Organic dairy program doubles herd

Uploaded by UniversityofMinn on 04.06.2009

There's only one place in the country, where a research university is trying to move
from a conventional dairy farm, to an organic operation.
"And of course, most farmers who are going to be transitioning
to organic are coming from a conventional background."
Which is why the work being done at the University of Minnesota's West Central Research
and Outreach Center in Morris, means so much to farmers in the Midwest, and around the world.
"There are many farmers in Minnesota that are organic farmers and just don't know it
and could be certified without a lot of muss and fuss."
Researcher Dennis Johnson has a herd of dairy cows living the organic life,
which includes spending the summer months eating straight from the pasture,
using all-natural feeds and not receiving antibiotics.
The organic herd is kept alongside a conventional herd,
giving the researchers a life-sized laboratory.
"We're measuring economics, we're measuring the health of the animals,
we're trying to document everything we can that's likely to happen
to a dairy farm that's moving from a conventional to an organic production system."
Organic products bring farmers more money, because some consumers prefer the health
and environmental benefits of organic food.
That's one of the reasons why U of M researchers like Johnson, are taking a close look
at what it takes for dairy operations of all sizes to make the switch.
But farming is only part of the story.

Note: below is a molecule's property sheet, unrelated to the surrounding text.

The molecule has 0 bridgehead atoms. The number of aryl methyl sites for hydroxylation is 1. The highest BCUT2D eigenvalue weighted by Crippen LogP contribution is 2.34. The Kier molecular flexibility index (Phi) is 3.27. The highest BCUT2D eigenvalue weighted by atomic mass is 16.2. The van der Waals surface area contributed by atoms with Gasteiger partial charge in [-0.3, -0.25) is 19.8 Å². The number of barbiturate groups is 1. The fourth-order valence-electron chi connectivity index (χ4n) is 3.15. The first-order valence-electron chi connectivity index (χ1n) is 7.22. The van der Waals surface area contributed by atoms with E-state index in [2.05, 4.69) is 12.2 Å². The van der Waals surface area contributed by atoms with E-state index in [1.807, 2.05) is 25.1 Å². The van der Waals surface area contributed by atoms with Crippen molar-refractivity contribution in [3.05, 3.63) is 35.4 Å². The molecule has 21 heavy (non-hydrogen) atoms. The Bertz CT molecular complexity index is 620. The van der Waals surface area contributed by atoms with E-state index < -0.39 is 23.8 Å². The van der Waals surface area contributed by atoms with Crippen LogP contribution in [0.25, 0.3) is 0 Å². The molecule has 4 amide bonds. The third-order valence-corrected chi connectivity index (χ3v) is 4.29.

"Another rule that's of great interest, is that antibiotics cannot be used except
to relieve pain and suffering of the animals."
"It's no surprise that research
on organic farming is a big deal for the agriculture industry.
What might surprise you, is that research being done here,
is also big news for the health care industry."
"A huge percent of the antibiotics that are produced and used
in the U.S. are used in livestock."
Timna Wyckoff studies antibiotic resistance at the University of Minnesota, Morris.
The transition from conventional to organic dairy gives her the opportunity to study
if bacterial resistance goes down when antibiotics are taken away.
In other words, would organic farming, which uses no antibiotics,
make all other antibiotics more effective, because bacteria has less of a chance
to develop resistance to those antibiotics?
Wyckoff says the results are very preliminary, but ...
"bacteria from the organic cows tends to be more susceptible to antibiotics."
So, healthy, organically managed cows ...
"You're feeding a higher amount of forage, fewer grains, the animals get more exercise
so they probably have a very healthy environment."
...could lead to healthier humans, by way of giving us more effective antibiotics.
"And we really have to think about the population of bacteria on a farm as being part
of the population of bacteria everywhere."
Which is great news for farmers and everyone they feed.
For the University of Minnesota, I'm Justin Ware.